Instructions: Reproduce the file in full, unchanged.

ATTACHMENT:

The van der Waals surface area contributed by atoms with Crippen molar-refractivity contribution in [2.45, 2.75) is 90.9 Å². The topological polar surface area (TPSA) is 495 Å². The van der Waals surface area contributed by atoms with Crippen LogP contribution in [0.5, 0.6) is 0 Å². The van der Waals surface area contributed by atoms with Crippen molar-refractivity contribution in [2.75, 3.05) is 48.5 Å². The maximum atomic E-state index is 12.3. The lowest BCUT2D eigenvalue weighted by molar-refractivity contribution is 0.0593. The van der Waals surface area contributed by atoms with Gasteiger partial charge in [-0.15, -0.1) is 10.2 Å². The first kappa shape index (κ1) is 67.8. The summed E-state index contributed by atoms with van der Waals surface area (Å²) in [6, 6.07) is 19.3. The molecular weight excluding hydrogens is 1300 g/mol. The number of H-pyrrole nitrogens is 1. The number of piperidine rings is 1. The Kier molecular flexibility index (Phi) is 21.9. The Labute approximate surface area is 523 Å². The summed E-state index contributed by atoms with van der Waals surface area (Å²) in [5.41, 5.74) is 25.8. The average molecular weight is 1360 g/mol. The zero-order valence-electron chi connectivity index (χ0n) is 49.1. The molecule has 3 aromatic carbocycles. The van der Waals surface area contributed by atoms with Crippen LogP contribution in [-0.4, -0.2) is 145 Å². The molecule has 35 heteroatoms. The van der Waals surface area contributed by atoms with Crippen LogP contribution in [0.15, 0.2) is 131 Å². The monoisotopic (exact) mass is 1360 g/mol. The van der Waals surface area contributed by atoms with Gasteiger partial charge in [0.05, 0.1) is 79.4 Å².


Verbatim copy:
The van der Waals surface area contributed by atoms with Crippen molar-refractivity contribution in [2.45, 2.75) is 90.9 Å². The topological polar surface area (TPSA) is 495 Å². The van der Waals surface area contributed by atoms with Crippen LogP contribution in [0.5, 0.6) is 0 Å². The van der Waals surface area contributed by atoms with Crippen molar-refractivity contribution in [2.75, 3.05) is 48.5 Å². The maximum atomic E-state index is 12.3. The lowest BCUT2D eigenvalue weighted by molar-refractivity contribution is 0.0593. The van der Waals surface area contributed by atoms with Gasteiger partial charge in [-0.15, -0.1) is 10.2 Å². The first kappa shape index (κ1) is 67.8. The summed E-state index contributed by atoms with van der Waals surface area (Å²) in [6, 6.07) is 19.3. The molecular weight excluding hydrogens is 1300 g/mol. The number of H-pyrrole nitrogens is 1. The number of piperidine rings is 1. The Kier molecular flexibility index (Phi) is 21.9. The Labute approximate surface area is 523 Å². The summed E-state index contributed by atoms with van der Waals surface area (Å²) in [5.41, 5.74) is 25.8. The average molecular weight is 1360 g/mol. The zero-order valence-electron chi connectivity index (χ0n) is 49.1. The molecule has 3 aromatic carbocycles. The van der Waals surface area contributed by atoms with Crippen LogP contribution in [-0.4, -0.2) is 145 Å². The molecule has 35 heteroatoms. The van der Waals surface area contributed by atoms with Crippen LogP contribution in [0.15, 0.2) is 131 Å². The monoisotopic (exact) mass is 1360 g/mol. The van der Waals surface area contributed by atoms with Gasteiger partial charge in [0.05, 0.1) is 79.4 Å².